In the afternoon, thousands of peoplo in their gala dress, and with substantial refreshments and drinkables, gathered to witness the display of fire-works sent up front the parade-ground. The pyrotechnic pieces, in shape like a small paint-keg, were put in an immense upright cannon or mortar made of a stout wooden tube like a tree-trunk, bound with strong bamboo hoops. Exploding far up in air, the colors being white, black, red, and yellow, the resulting. "fire-flowers" were interestintr, or comical. An old woman hobbled on a cane; an old nian smoked a pipe whence issued a fox; a tea-kettle evolved a badger; a cuttle - fish sailed, with outspread suckers, in mid - air; a cat ran after mice; a peach blossomed into a baby; Pussy, with a mouse ("rat's baby") in her mouth, seemed to tread the air; a hideous dragon spouted fire; serpents ran after each other; a monkey blew soap-bubbles. These and other mid-air conceits amused both the little children and those of larger growth. The exhibition closed at dark. Every one was happy. A few were tipsy; but I saw no disorder. I had a seat in the family party of Mr. Nagasaki, whose chubby children and wife were present, making a lively circle around the picnic-box and tiny dishes.

May 13th. - Engaged a river-boat, with four stout rowers and polemen, and made a trip down the river to, the sea. Spent from Saturday till Monday at Mikuni, the sea-port of Fukui, as the guest of the chief tea-merchant of the place, whose plantations extend over the hills for many acres. He sends seventy-five thousand dollars' worth of tea to Yokohama annually. The ocean scenery here is magnificent beyond description. A splendid natural sea-wall of columnar trap reminded me of the "Giant's Causeway." A lacquer-artist in Fukui has made sketches of the rock and shore scenery here, and is now making me a handsome stand for my glass-sponges (Hyalonema mirabilis). It will have a scene from Mikuni on it. Fleets of fishing-boats were out on the blue waters. The diving-girls like memaids, exhibited their pluck and skill by diving many fathoms down in the deep water of the rocky recesses; or, strapping a basket on their backs, they swam far out, knife in hand, to reap a submarine harvest from the rocks. They returned in a half-hour, heavily laden with awabi (sea-ears) and spiral univalves. These the afterward roasted in their own shells, and offered us. At the merchant's home, decked in their best robes and coifs, they danced and sung their wild fisher's songs for us. In the village I saw a famous sculptor in wood, who was carving a horse in life size for a Shintō shrine. Though faulty in some details of anatomy, the fire and grace of motion were wonderfully life-like. In Fukui, the week before, I had seen an artist dip his long, little fingernail in ink and draw figures on a fan, and with astonishing rapidity furnished a very spirited design of a hore in motion, after Hokusai's style, with but seven strokes, and a few sweeps of a wide brush for the mane and tail.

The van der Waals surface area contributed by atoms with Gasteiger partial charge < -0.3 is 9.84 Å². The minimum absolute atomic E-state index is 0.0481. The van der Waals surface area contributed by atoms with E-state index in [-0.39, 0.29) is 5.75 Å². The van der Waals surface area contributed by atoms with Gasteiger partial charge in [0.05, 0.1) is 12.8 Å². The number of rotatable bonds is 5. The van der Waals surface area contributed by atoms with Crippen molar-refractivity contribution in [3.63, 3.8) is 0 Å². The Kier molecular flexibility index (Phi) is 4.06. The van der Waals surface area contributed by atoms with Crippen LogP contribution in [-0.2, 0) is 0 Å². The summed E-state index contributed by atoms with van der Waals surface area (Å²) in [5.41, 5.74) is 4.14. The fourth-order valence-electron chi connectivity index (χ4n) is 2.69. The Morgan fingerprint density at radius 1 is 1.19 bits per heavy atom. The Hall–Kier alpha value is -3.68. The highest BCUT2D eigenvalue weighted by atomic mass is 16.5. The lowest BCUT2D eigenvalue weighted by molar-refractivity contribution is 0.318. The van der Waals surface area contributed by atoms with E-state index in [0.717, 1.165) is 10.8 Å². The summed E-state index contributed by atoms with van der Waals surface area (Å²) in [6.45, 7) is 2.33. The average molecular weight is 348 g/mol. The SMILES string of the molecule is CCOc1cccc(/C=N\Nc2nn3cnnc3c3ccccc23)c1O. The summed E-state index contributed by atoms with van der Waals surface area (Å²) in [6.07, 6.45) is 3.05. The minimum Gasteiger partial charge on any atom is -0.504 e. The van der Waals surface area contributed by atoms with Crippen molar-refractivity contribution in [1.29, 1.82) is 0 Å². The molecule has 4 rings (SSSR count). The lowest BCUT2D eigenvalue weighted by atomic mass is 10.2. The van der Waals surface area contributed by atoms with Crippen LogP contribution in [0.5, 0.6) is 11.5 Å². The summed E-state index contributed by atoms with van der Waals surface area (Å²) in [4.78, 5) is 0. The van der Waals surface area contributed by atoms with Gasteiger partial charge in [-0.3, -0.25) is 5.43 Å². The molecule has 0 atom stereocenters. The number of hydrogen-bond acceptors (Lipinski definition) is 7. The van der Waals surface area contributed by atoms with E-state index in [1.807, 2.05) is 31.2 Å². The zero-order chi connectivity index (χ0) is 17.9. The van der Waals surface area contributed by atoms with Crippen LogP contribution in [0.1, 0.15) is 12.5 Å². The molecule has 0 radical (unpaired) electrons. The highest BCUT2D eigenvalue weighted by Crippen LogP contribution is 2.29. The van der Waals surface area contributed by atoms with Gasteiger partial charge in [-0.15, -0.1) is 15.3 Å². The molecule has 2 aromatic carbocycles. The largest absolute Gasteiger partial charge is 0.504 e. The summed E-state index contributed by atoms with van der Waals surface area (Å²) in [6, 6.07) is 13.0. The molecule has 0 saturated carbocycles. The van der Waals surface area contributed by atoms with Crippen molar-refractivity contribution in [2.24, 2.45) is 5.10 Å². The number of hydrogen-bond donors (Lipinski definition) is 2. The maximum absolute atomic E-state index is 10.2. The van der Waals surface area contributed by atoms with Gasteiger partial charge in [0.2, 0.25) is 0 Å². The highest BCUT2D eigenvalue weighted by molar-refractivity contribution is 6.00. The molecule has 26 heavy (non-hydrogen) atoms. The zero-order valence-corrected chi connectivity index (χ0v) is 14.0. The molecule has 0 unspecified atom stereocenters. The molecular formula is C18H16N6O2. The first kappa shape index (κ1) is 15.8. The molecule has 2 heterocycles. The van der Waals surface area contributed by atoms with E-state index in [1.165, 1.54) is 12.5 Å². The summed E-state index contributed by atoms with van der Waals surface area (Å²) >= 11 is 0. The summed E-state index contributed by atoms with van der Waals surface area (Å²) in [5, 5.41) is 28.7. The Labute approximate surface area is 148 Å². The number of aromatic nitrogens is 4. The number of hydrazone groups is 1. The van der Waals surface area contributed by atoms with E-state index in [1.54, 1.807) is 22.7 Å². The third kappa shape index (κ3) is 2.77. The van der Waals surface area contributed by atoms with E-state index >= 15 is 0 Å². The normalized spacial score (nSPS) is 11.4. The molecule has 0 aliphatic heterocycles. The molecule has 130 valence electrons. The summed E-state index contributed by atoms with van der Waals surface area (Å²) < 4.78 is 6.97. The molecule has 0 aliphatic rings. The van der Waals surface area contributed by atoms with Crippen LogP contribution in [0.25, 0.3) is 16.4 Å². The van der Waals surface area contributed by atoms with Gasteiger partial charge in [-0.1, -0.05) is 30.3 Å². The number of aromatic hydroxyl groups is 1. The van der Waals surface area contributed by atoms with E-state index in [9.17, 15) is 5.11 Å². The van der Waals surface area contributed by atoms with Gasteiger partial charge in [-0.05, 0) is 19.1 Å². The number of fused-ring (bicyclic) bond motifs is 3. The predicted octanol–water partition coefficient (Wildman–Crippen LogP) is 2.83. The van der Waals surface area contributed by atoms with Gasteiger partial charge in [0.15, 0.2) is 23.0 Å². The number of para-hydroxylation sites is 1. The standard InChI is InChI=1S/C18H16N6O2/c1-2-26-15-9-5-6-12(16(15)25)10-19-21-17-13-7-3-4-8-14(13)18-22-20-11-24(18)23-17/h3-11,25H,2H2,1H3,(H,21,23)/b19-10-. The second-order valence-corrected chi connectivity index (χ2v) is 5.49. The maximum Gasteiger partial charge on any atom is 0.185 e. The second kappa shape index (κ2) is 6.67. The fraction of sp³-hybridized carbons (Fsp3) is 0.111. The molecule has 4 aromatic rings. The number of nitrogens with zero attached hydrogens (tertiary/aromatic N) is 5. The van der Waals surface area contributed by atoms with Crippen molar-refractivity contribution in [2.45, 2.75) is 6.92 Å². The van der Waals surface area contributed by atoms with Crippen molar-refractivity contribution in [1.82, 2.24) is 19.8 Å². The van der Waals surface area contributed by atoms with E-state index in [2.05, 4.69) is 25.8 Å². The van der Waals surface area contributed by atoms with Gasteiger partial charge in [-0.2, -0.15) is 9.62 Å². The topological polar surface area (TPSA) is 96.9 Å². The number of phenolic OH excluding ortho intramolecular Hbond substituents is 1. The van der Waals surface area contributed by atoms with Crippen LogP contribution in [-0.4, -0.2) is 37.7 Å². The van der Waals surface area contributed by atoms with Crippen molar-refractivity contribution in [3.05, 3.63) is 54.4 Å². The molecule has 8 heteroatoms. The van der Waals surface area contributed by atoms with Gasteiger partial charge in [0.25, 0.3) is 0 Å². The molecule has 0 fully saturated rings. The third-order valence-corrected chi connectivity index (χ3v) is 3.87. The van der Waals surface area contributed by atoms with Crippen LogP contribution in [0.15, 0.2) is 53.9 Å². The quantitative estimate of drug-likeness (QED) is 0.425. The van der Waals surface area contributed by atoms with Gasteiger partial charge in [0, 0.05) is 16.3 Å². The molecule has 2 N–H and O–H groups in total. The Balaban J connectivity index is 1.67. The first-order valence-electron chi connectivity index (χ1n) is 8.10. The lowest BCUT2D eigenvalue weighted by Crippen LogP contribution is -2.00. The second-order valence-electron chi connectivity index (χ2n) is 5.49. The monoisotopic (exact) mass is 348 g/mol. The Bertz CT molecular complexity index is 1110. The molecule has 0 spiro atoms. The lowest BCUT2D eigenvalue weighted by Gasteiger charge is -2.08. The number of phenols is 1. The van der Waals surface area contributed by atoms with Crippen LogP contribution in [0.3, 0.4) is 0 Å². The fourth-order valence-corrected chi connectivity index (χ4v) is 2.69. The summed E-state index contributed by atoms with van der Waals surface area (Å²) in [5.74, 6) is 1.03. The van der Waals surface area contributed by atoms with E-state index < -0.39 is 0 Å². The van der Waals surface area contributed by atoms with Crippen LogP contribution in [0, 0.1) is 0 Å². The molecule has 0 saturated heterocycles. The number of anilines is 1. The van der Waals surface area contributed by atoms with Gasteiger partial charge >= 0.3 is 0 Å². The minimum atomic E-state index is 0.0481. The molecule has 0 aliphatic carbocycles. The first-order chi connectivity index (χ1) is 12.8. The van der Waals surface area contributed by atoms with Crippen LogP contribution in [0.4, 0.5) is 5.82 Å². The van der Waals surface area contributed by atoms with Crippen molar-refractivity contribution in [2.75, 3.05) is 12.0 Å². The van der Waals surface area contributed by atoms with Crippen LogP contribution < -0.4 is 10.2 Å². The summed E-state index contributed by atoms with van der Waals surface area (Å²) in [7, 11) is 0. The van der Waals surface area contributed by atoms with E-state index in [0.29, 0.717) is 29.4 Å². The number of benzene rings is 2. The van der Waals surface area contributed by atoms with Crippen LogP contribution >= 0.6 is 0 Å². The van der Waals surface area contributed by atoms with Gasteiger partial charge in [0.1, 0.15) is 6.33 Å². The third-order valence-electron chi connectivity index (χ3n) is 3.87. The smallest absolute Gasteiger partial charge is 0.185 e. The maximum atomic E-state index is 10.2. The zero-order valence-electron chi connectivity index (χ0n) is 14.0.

May 16th. - By orders received to-day from the Central Government, of Tōkiō, two students are to be chosen fromt each han, and sent abroad to study. This will enable several hundred young men to see and live in Europe and America. It is also a political move to unite all parts of the empire together, and show even the people of the lately rebellious portions that they are to partake of the national benefits. In our han, one is to be, elected by the officers and one by myself.

The choice of the former is Yamaoka Jiro. I chose from a dozen or more, equally worthy, Kinaniéra Shirato. Over four hundred students will embark for America during this and the following month.

The rice-fields of the whole country are now lakes of rich mudpulp, the paradise of polliwigs. An expanse of an exquisite light green covers many parts of the valley. All the rice is transplanted. having been first sown broadcast in seed-beds, which are under water. The husbandman casts his bread upon the waters. He will find it, after many summer days, in November. Picnic parties make the woods on Atage yama lively with music, fun, feasting, and merry laughter. The powdered girls in the archery galleries and tea-houses are reaping a harvest of small change. Every one enjoys the fine weather.

May 20th. - Four students arrived from Higo to-day, having come here to study, on the recommendation of my former pupil in America, Numagawa, a young samurai of Kumamoto. One [ call "Bearded Higo," for he wears what is rare in Japan, a full beard. The Higo family is connected by marriage with the house of Echizen. My prince's beautiful wife is a Higo princess. Her face is of a perfect Yamato type.

July 4th. - Celebrated the "glorious Fourth" to-day by raising the American flag, and starting a new class in the school, composed of the brightest boys of the Shō Gakkō, or secondary school. Mail arrived from home, eight weeks from Philadelphia.

During the past month, a great many religious festivals and processions have been held. I attended a Buddhist sermon in the temple; a prayer-service in a private house; a grand concert of music by twentyfour bonzes in full sacerdotal costume, with wind and string instruments, in the monastery; and several private entertainments.